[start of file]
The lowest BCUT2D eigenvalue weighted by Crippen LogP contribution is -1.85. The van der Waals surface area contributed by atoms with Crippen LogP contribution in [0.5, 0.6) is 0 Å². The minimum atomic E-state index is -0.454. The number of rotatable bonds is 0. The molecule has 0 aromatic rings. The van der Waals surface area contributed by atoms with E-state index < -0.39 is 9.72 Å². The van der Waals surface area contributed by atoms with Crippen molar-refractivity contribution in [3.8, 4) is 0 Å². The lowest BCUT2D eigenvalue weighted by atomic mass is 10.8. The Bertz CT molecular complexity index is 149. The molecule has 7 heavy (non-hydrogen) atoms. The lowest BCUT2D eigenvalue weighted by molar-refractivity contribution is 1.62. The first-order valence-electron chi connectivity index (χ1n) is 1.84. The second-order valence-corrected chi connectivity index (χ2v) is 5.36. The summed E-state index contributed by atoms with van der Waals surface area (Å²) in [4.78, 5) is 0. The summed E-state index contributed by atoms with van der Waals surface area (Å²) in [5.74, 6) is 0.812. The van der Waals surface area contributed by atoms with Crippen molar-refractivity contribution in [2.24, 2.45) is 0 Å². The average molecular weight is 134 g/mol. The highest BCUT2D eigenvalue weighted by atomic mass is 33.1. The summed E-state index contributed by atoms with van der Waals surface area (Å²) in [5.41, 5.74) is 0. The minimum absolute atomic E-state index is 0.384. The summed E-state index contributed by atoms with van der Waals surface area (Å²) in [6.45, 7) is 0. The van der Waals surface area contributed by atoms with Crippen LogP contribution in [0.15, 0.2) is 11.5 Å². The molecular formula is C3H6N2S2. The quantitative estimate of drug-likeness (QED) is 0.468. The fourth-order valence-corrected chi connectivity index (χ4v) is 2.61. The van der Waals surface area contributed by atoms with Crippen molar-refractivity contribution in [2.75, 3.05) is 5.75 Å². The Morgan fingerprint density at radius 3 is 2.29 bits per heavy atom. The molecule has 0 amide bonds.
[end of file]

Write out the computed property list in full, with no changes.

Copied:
The lowest BCUT2D eigenvalue weighted by Crippen LogP contribution is -1.85. The van der Waals surface area contributed by atoms with Crippen LogP contribution in [0.5, 0.6) is 0 Å². The minimum atomic E-state index is -0.454. The number of rotatable bonds is 0. The molecule has 0 aromatic rings. The van der Waals surface area contributed by atoms with E-state index < -0.39 is 9.72 Å². The van der Waals surface area contributed by atoms with Crippen molar-refractivity contribution in [3.8, 4) is 0 Å². The lowest BCUT2D eigenvalue weighted by atomic mass is 10.8. The Bertz CT molecular complexity index is 149. The molecule has 7 heavy (non-hydrogen) atoms. The lowest BCUT2D eigenvalue weighted by molar-refractivity contribution is 1.62. The first-order valence-electron chi connectivity index (χ1n) is 1.84. The second-order valence-corrected chi connectivity index (χ2v) is 5.36. The summed E-state index contributed by atoms with van der Waals surface area (Å²) in [4.78, 5) is 0. The summed E-state index contributed by atoms with van der Waals surface area (Å²) in [5.74, 6) is 0.812. The van der Waals surface area contributed by atoms with Crippen molar-refractivity contribution in [2.24, 2.45) is 0 Å². The average molecular weight is 134 g/mol. The highest BCUT2D eigenvalue weighted by atomic mass is 33.1. The summed E-state index contributed by atoms with van der Waals surface area (Å²) in [5.41, 5.74) is 0. The minimum absolute atomic E-state index is 0.384. The summed E-state index contributed by atoms with van der Waals surface area (Å²) in [6.45, 7) is 0. The van der Waals surface area contributed by atoms with Crippen LogP contribution in [0.15, 0.2) is 11.5 Å². The molecular formula is C3H6N2S2. The quantitative estimate of drug-likeness (QED) is 0.468. The fourth-order valence-corrected chi connectivity index (χ4v) is 2.61. The van der Waals surface area contributed by atoms with Crippen molar-refractivity contribution in [2.75, 3.05) is 5.75 Å². The Morgan fingerprint density at radius 3 is 2.29 bits per heavy atom. The molecule has 0 amide bonds.